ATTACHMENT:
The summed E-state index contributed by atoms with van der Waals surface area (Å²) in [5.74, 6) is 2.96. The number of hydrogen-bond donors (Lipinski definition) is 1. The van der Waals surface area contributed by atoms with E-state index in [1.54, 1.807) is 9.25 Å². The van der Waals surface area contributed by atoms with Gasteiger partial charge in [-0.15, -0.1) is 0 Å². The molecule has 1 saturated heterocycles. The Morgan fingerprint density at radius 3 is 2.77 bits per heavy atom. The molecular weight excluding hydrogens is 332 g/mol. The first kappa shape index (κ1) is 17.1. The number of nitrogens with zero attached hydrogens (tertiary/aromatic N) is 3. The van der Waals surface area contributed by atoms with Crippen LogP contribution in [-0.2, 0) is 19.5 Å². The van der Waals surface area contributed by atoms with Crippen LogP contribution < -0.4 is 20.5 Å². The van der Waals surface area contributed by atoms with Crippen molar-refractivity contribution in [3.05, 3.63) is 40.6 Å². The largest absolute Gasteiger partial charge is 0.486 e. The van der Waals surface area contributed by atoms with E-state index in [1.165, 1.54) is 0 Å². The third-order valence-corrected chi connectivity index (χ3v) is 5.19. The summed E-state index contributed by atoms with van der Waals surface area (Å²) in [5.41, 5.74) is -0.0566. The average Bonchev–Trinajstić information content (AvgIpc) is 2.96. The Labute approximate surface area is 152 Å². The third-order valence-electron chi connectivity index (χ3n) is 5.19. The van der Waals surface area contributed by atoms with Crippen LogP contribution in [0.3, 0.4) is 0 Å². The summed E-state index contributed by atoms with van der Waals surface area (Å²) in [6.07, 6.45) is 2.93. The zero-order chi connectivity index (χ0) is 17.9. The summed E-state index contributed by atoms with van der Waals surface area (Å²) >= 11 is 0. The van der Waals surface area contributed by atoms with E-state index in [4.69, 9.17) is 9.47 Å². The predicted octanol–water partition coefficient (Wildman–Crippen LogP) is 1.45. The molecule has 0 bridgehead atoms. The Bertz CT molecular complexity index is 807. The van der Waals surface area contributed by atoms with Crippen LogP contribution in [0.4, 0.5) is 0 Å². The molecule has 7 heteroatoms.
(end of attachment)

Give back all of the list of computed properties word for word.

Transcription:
The summed E-state index contributed by atoms with van der Waals surface area (Å²) in [5.74, 6) is 2.96. The number of hydrogen-bond donors (Lipinski definition) is 1. The van der Waals surface area contributed by atoms with E-state index in [1.54, 1.807) is 9.25 Å². The van der Waals surface area contributed by atoms with Gasteiger partial charge in [-0.15, -0.1) is 0 Å². The molecule has 1 saturated heterocycles. The Morgan fingerprint density at radius 3 is 2.77 bits per heavy atom. The molecular weight excluding hydrogens is 332 g/mol. The first kappa shape index (κ1) is 17.1. The number of nitrogens with zero attached hydrogens (tertiary/aromatic N) is 3. The van der Waals surface area contributed by atoms with Crippen LogP contribution in [-0.2, 0) is 19.5 Å². The van der Waals surface area contributed by atoms with Crippen LogP contribution < -0.4 is 20.5 Å². The van der Waals surface area contributed by atoms with Crippen molar-refractivity contribution in [3.05, 3.63) is 40.6 Å². The largest absolute Gasteiger partial charge is 0.486 e. The van der Waals surface area contributed by atoms with E-state index in [1.165, 1.54) is 0 Å². The third-order valence-corrected chi connectivity index (χ3v) is 5.19. The summed E-state index contributed by atoms with van der Waals surface area (Å²) in [5.41, 5.74) is -0.0566. The average Bonchev–Trinajstić information content (AvgIpc) is 2.96. The Labute approximate surface area is 152 Å². The third-order valence-electron chi connectivity index (χ3n) is 5.19. The van der Waals surface area contributed by atoms with Crippen LogP contribution in [0.3, 0.4) is 0 Å². The summed E-state index contributed by atoms with van der Waals surface area (Å²) in [6.07, 6.45) is 2.93. The zero-order chi connectivity index (χ0) is 17.9. The summed E-state index contributed by atoms with van der Waals surface area (Å²) >= 11 is 0. The van der Waals surface area contributed by atoms with E-state index in [4.69, 9.17) is 9.47 Å². The predicted octanol–water partition coefficient (Wildman–Crippen LogP) is 1.45. The molecule has 0 bridgehead atoms. The Bertz CT molecular complexity index is 807. The van der Waals surface area contributed by atoms with Crippen LogP contribution in [0.4, 0.5) is 0 Å². The molecule has 7 heteroatoms.